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Purdue Basketball: Sorting Out the Rotation

Maybe I can end the “why did X” player redshirt question once and for all....probably not, but I’m going to try.

NCAA Basketball: Purdue at Michigan Rick Osentoski-USA TODAY Sports

This year has been a frustrating slog so far, I won’t argue that point. I’ve watched in abject horror as the Boilermaker offense labored to reach 20 points by halftime (on more than one occasion). The ruins of my once fully stocked liquor cabinet tell the tale of the 2020 Purdue basketball team better than any words I could muster for this post.

Things haven’t been great, to say the least.

I understand the angst, the anger, and the urge to second guess every decision that put this Purdue team at 12-10 heading into February. For the first time in a long while, I thinks it’s fair to say that this team has under performed their talent level. This hasn’t been Coach Painter’s finest hour.

At the same time, you can see the original plan coming into the season, and it makes more and more sense with every Isaiah Thompson 3 pointer. This team has a myriad of issues, player development being at the top (which is strange to say about Purdue), but the rotation, and the reasoning behind the Brandon Newman and Mason Gillis redshirt, isn’t one of the them.

The plan, going into the season was sound, but sometimes things that look good on paper, don’t translate to the floor. This is one such occasion.

To understand the 2020 team, you’ve got to look back to what Purdue lost off the 2019 team, and how Matt Painter planned on filling those holes in 2020.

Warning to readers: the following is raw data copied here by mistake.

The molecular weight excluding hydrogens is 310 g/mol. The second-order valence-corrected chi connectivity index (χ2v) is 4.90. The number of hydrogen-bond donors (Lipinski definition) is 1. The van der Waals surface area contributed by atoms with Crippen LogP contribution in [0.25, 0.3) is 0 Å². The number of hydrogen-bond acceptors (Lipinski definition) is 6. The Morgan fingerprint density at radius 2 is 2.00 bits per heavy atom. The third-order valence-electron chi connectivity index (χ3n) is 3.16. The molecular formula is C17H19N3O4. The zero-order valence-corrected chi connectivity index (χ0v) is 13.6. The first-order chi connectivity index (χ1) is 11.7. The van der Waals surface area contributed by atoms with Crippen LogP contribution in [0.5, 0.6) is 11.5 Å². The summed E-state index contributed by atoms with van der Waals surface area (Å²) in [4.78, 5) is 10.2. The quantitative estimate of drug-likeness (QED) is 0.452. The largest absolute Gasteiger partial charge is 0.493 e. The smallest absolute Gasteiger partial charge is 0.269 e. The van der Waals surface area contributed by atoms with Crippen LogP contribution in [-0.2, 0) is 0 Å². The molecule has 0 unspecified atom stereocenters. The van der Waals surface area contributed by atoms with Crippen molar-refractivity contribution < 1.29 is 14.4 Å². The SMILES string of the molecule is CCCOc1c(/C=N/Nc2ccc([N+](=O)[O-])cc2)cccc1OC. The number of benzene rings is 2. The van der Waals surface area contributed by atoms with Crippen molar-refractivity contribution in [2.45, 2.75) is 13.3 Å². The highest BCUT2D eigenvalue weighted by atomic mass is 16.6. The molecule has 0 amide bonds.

SG - Carsen Edwards

Role: Late shot clock scorer


SG - Jahaad Proctor

The theoretical role: Late shot clock scorer


No one was going to replace Carsen Edwards 1 for 1. Replacing his volume shooting and scoring was going to be a team effort. Proctor’s role was to take over the late shot clock scoring. He’s the guy that was supposed to make something happen when the motion offense didn’t get anyone an open shot early in the clock.

Last year, Purdue had the luxury of running offense early, and clearing out for Carsen late. Purdue needed Proctor to fill that role in the offense. He didn’t need to average 20+ like Carsen, but the Boilermakers needed him to be a scorer. The early returns were promising, but as the season kicked into full gear, Proctor’s lack of athleticism took him out of games.

While Carsen was an explosive athlete who could get to the rim at will, making his step back jumper deadly, Jahaad is more of a crafty scorer who relies on getting defenders off balance and beating them with finesse. Once teams stopped respecting his ability to get to the basket, his step back game suffered, and it took him a while to figure out how to score. He’s looked much better recently, and his step back 3 against Northwestern helped keep the Boilermaker season on life support. Let’s hope it give him a boost in confidence, because Purdue needs him to score the basketball in February.